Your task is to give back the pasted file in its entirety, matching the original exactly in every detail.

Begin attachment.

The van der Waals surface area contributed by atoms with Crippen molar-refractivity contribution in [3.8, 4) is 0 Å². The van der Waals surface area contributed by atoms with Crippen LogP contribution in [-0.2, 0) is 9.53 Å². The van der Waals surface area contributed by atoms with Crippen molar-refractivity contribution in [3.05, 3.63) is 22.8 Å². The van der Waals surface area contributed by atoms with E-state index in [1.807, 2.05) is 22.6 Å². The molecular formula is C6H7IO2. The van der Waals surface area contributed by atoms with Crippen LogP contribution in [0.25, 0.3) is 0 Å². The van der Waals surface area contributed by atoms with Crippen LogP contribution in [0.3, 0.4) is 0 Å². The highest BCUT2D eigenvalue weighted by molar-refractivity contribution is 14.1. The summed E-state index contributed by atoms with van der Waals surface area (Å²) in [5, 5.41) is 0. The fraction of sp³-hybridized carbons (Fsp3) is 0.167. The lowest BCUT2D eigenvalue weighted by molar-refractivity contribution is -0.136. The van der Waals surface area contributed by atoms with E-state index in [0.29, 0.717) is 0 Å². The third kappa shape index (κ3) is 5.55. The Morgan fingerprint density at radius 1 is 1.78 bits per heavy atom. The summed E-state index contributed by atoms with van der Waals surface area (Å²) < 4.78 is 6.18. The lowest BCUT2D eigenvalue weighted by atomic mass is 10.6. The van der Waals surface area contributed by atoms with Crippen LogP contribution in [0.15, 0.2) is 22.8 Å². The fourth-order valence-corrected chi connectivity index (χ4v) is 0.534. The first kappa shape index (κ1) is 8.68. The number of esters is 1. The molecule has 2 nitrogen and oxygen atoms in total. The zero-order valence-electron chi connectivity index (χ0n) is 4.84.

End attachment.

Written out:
The van der Waals surface area contributed by atoms with Crippen molar-refractivity contribution in [3.8, 4) is 0 Å². The van der Waals surface area contributed by atoms with Crippen LogP contribution in [-0.2, 0) is 9.53 Å². The van der Waals surface area contributed by atoms with Crippen molar-refractivity contribution in [3.05, 3.63) is 22.8 Å². The van der Waals surface area contributed by atoms with E-state index in [1.807, 2.05) is 22.6 Å². The molecular formula is C6H7IO2. The van der Waals surface area contributed by atoms with Crippen LogP contribution in [0.25, 0.3) is 0 Å². The van der Waals surface area contributed by atoms with Crippen LogP contribution in [0.3, 0.4) is 0 Å². The highest BCUT2D eigenvalue weighted by molar-refractivity contribution is 14.1. The summed E-state index contributed by atoms with van der Waals surface area (Å²) in [5, 5.41) is 0. The fraction of sp³-hybridized carbons (Fsp3) is 0.167. The lowest BCUT2D eigenvalue weighted by molar-refractivity contribution is -0.136. The van der Waals surface area contributed by atoms with E-state index in [0.29, 0.717) is 0 Å². The third kappa shape index (κ3) is 5.55. The Morgan fingerprint density at radius 1 is 1.78 bits per heavy atom. The summed E-state index contributed by atoms with van der Waals surface area (Å²) < 4.78 is 6.18. The lowest BCUT2D eigenvalue weighted by atomic mass is 10.6. The van der Waals surface area contributed by atoms with Crippen LogP contribution in [0.15, 0.2) is 22.8 Å². The fourth-order valence-corrected chi connectivity index (χ4v) is 0.534. The first kappa shape index (κ1) is 8.68. The number of esters is 1. The molecule has 2 nitrogen and oxygen atoms in total. The zero-order valence-electron chi connectivity index (χ0n) is 4.84.